Letting Desjardins go was a necessary change to make, given how the team plummeted in the standings the last two seasons, but you have to wonder if poor Willie ever had a chance. Sure the use of his players – overusing the likes of Jayson Megna, Brandon Sutter, and others – while seemingly being slow to respond to the strong play of young players was puzzling. But Scottie Bowman in his prime wouldn’t have been able to drag this team into the playoffs.
First and foremost, the roster is flawed.
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Linden: When I look where we are today, I'm a lot more optimistic than I was at any other time I've been here. #Canucks
— Omar A (@omarcanuck) April 10, 2017
Management mentioned how their prospect pool has improved, and I should hope so. The prospect cupboard was relatively bare when they took over, so restocking it had to be of supreme importance.
We’re already seeing some potential in players like Brock Boeser, Nikita Tryamkin, and Thatcher Demko, so there’s reason to have faith in Benning’s eye as a scout.
But the other side of the coin is that the Canucks still don’t have prospects oozing with elite-level potential.
Picking Jake Virtanen over more talented players like William Nylander (61 points this season) and Nikolaj Ehlers (64 points) in 2014 looks like it will set the organization back at least another year. It’s too early to make the call on picking Olli Juolevi over Matthew Tkachuk, although Tkachuk (48 points and 105 penalty minutes as a 19-year-old) has set the bar pretty high already.
Impatience led the Canucks to dealing too many draft picks away. Instead of stocking up, the Canucks have had just 20 draft picks in the last three years – one less than they would have had if they just held on to their picks. But it’s actually much worse than that.
The Canucks haven’t had a second round pick in the last two drafts. They had two first round picks in 2014, but dealt away one of them less than two years later.
One of the nice surprises was fifth-round pick Gustav Forsling, who was traded less than a year after being drafted.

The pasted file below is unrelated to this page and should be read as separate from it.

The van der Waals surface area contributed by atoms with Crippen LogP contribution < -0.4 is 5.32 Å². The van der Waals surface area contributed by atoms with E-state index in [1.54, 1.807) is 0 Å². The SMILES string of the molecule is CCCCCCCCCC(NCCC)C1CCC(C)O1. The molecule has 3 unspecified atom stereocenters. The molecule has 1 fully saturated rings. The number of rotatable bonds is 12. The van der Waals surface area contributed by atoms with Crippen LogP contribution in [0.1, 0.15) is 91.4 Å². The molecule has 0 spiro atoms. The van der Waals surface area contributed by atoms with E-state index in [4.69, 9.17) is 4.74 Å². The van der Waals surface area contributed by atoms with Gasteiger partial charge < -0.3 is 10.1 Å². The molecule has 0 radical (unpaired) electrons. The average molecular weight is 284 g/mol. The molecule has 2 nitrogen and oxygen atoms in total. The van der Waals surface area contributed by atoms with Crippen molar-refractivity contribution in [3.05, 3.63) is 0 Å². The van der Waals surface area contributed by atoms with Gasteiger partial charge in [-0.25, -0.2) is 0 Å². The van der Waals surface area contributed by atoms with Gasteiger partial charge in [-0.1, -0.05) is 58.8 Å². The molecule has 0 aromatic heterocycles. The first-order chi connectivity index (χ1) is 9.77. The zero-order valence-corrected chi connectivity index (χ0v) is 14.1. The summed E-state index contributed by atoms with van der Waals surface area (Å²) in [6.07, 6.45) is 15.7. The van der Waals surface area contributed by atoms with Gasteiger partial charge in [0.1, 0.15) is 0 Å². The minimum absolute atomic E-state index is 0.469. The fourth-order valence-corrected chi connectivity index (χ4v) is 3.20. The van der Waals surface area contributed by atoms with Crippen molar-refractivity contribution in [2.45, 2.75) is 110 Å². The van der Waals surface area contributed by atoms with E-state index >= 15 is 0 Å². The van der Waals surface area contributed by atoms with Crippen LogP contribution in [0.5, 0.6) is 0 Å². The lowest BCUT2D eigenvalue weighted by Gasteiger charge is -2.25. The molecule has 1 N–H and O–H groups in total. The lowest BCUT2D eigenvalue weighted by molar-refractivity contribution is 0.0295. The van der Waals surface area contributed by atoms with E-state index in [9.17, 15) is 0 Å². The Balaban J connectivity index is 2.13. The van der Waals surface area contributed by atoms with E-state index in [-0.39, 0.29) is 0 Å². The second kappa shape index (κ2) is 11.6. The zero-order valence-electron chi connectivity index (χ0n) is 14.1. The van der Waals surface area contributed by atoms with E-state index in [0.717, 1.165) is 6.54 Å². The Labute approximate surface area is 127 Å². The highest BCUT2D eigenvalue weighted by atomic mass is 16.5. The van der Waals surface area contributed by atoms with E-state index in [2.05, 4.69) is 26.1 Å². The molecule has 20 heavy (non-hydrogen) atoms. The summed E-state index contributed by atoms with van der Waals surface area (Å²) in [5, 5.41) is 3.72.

After three years, the Canucks don’t appear to be close to being a playoff team. That’s a real concern.
Three years should be enough time to restock the cupboard and begin to see the light at the end of the tunnel.
The inability to discern what the Vancouver Canucks were and where they needed to go in 2014 is why they’re in this mess. And a trip to the playoffs in 2015 only managed to reinforce the illusion that the Canucks could be rebuilt on the fly.
Sure, the Canucks made moves to help the future – the Eddie Lack and Kevin Bieksa moves are examples of that – but there are too many other moves that showed that management believed this team was better than they were.
Hopefully now, having made a couple of excellent moves for the future of the franchise at the trade deadline by dealing away Jannik Hansen and Alex Burrows, Linden and Benning have learned from their past mistakes.
“Since the deadline, we’ve added young players, and we’re going to continue to do that,” Linden said at Monday’s media availability.
The question – again – is do you trust Linden and Benning to get it right this time around? It took reality slapping them in the face before making the tough decisions that were needed two years earlier.
If this is a case of a rookie president and a rookie general manager finding their way, then maybe they deserve more time. Or if Benning’s drafting – Virtanen aside – is better than the competition, then perhaps the Canucks rise above it all in the end.
But if we’re looking at track record – and really that’s all we should judge a management group by – so far they get a failing grade. There’s time to turn it around, as this don’t call it a rebuild, rebuild, carries forward though.
Most regimes get to make one coaching change in their tenure and Linden/Benning have played that card.
Now the spotlight shines brighter, as the next firing announced could be them.